HMO Licences on sale: you cannot buy a clean criminal record

We are pleased to announce we have won our second appeal for a Rent Repayment Order (RRO) case, this time by review at the Upper Tribunal (Lands Chamber) (UT). A decision “appeared” on Baili yesterday before we had heard the good news…

The case centres around the licensing situation when a licensed HMO is sold. Is the new owner covered by the old licence? The Housing Act 2004 (HA) is very clear: s68(6) says “A licence may not be transferred to another person.”

However, the First-tier Tribunal Property Chamber (Residential Property) (FtT) had decided that the licence continued to be in force until the Local Authority (LA) revoked it as there was no explicit mention in the legislation of what should happen on the sale of a property. But the HA 2004 does not explicitly say what happens on sale…because it does not need to.

To read our full arguments in this case we provide below the links to the documents submitted to the UT and related documents.

The UT decision was immediately commented on by Mr David Smith, of Anthony Gold solicitors and Policy Director at the Residential Landlords Association. In his blog posted 14/8/2019 he criticises the UT decision and makes the quite astounding comment regarding the HA 2004:

”  …the clear intent of the legislation is to licence properties rather than people.”

Nothing could be further from the truth.

A licence for a HMO is granted to a specific person and property. Indeed the HA 2004 has far more to say about the hurdles a licence applicant has to clear than it does about a property. The key section of the legislation dealing with HMO licensing requirements is s64: Grant or refusal of licence. s64 (3) (a) to (e) specifies the “matters” that the granting authority must consider. (a) deals with the property but (b), (c), (d) and (e) all deal with the suitability of the licence applicant and their ability to manage the property.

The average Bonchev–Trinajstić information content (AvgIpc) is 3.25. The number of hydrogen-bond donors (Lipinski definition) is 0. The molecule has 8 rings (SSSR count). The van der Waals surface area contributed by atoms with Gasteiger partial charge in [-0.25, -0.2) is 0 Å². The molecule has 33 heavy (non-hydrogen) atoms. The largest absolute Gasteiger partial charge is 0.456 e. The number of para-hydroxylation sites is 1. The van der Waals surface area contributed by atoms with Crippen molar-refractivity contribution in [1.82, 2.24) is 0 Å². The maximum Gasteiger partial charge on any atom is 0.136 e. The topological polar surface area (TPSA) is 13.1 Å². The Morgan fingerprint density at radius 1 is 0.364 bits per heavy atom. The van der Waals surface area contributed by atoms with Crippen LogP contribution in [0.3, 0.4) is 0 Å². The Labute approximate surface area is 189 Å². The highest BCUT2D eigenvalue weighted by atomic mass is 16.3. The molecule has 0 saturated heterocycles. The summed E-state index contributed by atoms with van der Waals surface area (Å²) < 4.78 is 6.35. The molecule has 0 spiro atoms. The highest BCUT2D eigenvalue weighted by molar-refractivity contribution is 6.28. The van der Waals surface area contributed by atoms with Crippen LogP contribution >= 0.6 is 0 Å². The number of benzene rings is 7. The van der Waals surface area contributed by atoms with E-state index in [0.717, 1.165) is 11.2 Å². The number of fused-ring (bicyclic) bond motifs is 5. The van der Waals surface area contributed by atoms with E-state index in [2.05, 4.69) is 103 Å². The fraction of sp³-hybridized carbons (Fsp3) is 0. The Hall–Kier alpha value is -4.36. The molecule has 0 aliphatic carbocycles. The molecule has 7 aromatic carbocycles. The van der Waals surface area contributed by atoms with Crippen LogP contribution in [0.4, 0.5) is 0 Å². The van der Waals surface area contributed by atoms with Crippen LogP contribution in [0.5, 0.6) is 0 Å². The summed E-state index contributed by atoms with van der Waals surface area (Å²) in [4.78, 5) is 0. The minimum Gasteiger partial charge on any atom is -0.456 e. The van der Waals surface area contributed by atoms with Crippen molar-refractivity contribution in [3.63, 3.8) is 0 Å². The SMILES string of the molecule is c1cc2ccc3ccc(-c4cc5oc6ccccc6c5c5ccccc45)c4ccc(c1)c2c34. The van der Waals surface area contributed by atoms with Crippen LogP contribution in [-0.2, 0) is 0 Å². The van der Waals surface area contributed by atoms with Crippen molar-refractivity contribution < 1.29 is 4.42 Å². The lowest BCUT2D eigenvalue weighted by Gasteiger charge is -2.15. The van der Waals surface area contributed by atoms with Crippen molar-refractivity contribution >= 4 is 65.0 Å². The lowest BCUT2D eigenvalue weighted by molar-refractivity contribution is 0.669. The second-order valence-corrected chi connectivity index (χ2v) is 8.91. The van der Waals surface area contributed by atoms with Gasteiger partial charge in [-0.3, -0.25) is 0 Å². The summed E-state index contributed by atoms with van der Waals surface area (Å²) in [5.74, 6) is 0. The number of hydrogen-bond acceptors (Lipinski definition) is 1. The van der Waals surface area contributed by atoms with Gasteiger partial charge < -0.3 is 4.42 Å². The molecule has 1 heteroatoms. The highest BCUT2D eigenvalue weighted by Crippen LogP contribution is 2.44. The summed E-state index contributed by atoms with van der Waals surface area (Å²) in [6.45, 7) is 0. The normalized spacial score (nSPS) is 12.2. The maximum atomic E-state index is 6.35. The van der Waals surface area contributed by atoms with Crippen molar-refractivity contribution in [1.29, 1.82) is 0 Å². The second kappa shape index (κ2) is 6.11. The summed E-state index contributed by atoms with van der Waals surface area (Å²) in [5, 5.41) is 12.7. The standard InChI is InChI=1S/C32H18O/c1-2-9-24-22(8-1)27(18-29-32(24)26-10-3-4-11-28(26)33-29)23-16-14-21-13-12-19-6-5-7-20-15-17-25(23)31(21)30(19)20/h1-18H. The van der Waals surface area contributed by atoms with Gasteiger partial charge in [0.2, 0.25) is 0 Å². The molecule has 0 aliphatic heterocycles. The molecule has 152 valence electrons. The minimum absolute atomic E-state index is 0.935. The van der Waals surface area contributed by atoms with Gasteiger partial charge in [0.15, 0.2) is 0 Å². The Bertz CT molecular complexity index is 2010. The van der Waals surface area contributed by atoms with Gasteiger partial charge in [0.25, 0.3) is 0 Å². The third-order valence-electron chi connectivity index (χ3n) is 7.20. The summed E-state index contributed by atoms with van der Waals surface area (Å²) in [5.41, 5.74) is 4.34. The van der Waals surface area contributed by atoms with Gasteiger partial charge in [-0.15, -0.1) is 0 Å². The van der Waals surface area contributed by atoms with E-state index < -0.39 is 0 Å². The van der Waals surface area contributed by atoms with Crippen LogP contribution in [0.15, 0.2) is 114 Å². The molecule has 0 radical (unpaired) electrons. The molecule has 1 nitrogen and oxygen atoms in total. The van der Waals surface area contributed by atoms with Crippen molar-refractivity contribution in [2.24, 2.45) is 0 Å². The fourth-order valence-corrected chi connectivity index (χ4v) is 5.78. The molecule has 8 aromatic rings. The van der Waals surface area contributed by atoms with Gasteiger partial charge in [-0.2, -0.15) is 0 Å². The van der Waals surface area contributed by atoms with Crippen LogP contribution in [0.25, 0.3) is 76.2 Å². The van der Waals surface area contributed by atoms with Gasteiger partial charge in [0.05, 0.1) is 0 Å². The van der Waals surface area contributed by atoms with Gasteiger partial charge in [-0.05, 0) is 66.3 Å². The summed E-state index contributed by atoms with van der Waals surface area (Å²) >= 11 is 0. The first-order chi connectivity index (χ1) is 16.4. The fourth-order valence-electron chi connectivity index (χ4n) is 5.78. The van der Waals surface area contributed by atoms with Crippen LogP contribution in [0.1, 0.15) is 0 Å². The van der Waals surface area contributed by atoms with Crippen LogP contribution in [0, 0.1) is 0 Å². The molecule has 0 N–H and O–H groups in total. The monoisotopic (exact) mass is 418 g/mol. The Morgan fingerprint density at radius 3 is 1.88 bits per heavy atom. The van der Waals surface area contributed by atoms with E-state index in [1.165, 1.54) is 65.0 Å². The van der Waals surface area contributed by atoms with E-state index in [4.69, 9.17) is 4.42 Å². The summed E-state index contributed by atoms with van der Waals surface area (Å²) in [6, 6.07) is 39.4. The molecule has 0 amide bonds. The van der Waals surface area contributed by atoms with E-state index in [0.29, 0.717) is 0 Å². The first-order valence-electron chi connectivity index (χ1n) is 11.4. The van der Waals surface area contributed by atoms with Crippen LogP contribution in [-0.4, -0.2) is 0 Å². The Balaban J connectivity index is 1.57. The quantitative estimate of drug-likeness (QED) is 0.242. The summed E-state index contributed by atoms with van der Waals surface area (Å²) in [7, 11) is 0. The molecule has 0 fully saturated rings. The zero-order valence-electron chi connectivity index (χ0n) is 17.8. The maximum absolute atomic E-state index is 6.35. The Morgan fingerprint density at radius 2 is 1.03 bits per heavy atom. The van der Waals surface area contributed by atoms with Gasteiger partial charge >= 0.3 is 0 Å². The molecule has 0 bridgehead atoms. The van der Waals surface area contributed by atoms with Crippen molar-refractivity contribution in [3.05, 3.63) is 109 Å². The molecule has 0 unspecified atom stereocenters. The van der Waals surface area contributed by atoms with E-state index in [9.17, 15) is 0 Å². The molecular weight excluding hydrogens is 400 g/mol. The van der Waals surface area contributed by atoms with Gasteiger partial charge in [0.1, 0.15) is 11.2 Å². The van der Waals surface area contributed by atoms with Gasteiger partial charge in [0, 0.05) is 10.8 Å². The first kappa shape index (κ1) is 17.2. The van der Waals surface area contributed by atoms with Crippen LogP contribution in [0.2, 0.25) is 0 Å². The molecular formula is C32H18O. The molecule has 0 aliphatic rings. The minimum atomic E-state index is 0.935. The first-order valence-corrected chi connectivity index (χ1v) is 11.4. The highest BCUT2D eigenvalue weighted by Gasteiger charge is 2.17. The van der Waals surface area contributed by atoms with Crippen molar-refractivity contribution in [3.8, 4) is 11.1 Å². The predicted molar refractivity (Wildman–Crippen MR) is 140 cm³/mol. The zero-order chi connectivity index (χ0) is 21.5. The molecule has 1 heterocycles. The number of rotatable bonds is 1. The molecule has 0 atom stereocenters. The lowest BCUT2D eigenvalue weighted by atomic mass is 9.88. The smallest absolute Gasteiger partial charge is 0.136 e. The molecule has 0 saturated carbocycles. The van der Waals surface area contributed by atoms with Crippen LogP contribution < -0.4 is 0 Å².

This case could only have been brought in the first place because of the new rights given by the Government to tenants under the The Housing and Planning Act 2016 (HaPA). Government guidance on this legislation makes its purpose very clear:

If such criminal landlords could buy a previously licensed property and be ‘covered’ by the old licence it would make a mockery of the legislation. The Mischief Rule ( or Heydon’s case, 1584) applies here: it is very clear from the HA 2004 that the legislation is intended to control not only the property but the person operating it. Had the FtT decision been allowed to stand it would have opened up a back door for criminal landlords to continue to wreak havoc and misery on some of the most vulnerable tenants in the housing market. This is an important landmark case and we, at Flat Justice, are proud to have been part of it. We will now continue the fight, again on a pro bono basis, for Georgie to Get her Rent Back at the FtT…we will keep you posted of our progress here.

Links to related documents:

  1. FtT Decision
  2. Our draft argument requesting an appeal which we prepared for Ms Taylor
  3. FtT’s refusal to allow an appeal (apologies for poor quality…but it is just legible)
  4. UT’s decision to allow an appeal

There are several further submissions relating to the case but these concern the licence application date and calculation of the RRO quantum: these are matters now to be considered by the FtT.